“I keep telling them, the cost of admittance has gone up,” receivers coach JaMarcus Shephard said. “As prices rise, guess what? You better find a way to ante up, pony up. Find whatever it takes to get to the cost of admission. … It’s going to cost you more to be able to get in this game, so you’ve got to do more.”

Germie Bernard, receiver

Bernard appeared in 12 games as a true freshman at Michigan State and caught seven passes in 13 targets, per Pro Football Focus. Like Boston, he’s going to have to sort his way through all that depth ahead of him. Bernard certainly is being given every opportunity to prove he should be part of the rotation. His run-after-catch ability has been particularly impressive, especially in the quick/screen game.

Stacked as the Huskies are at receiver, it’s hard to believe Bernard won’t touch the ball some this season. Shephard says he doesn’t mind dipping deep into the bench.

“I think we did a decent job of it last year, showed that we’re capable of getting a lot of guys involved,” Shephard said. “That’s what we want. We don’t want there to be any situation where there’s a big fall off.”

Ryan Otton, tight end

I’ve seen Otton catch the ball a couple times, but his reps have been spare behind returning starters Jack Westover and Devin Culp, plus fifth-year junior Quentin Moore and Cal Poly transfer Josh Cuevas. The lone blue-chip recruit in this class, Otton will be an interesting athlete to watch once he gains some experience (and Culp and Westover move on).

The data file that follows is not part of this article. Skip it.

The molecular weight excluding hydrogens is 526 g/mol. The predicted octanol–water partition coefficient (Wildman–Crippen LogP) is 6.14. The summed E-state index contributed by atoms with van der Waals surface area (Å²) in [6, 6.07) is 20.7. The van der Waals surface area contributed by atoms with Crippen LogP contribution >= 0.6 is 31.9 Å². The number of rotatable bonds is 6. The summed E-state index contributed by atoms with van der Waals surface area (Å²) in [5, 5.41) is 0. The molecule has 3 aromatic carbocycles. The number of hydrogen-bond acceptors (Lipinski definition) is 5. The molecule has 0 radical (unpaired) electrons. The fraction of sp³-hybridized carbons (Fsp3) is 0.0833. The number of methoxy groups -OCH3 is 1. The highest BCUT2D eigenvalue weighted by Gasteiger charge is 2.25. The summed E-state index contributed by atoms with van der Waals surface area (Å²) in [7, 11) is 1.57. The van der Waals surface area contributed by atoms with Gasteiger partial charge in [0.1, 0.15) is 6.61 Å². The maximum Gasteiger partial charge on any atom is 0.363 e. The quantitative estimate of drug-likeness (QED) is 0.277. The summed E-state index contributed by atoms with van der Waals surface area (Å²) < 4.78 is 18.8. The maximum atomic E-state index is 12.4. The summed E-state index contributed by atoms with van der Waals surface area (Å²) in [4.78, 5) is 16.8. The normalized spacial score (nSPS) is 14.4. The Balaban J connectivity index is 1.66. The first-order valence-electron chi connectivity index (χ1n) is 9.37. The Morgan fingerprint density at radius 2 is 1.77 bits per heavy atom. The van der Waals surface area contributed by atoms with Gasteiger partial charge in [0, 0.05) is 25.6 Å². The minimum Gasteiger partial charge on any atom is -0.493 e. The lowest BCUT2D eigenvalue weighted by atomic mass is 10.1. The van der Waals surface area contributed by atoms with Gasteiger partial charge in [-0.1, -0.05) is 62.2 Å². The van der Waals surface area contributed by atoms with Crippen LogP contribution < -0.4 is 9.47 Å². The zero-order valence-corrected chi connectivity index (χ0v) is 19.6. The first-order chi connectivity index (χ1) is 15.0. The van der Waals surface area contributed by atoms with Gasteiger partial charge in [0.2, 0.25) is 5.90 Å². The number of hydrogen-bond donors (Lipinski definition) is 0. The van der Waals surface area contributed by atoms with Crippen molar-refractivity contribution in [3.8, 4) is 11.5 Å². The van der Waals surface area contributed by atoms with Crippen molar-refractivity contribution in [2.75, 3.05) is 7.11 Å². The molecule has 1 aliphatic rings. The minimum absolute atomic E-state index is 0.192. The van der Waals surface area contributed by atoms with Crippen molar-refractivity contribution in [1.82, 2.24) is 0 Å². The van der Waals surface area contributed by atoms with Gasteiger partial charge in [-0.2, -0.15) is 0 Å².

Jayvon Parker, defensive line

Returning starters Tuli Letuligasenoa and Faatui Tuitele each working their way back from offseason surgeries has created the opportunity for Parker to take a bunch of reps with the No. 2 d-line, as Ulumoo Ale and Jacob Bandes often have formed the No. 1 unit. Parker was one of two true freshmen to not redshirt for the Huskies last season — three, counting walk-on kicker Grady Gross, who is competing for a starting job himself — and should be in the rotation again this year. If this spring is any indication, he could have a chance to play his way into at least a backup role on the depth chart.

Armon Parker, defensive line

After missing last season due to injury, Armon has taken plenty of snaps with the No. 2 defensive line this spring, often alongside his twin brother. He’s listed at 6-3 and 316 pounds, and coaches are high on his potential. UW had five interior defensive linemen play 175 or more snaps last season — and they’re all still on the roster — with Jayvon Parker checking in at No. 6 with his 99 snaps. He’s played a ton this spring, but is there room for Armon to eat into those reps once everyone is healthy? He might be battling his brother on that front.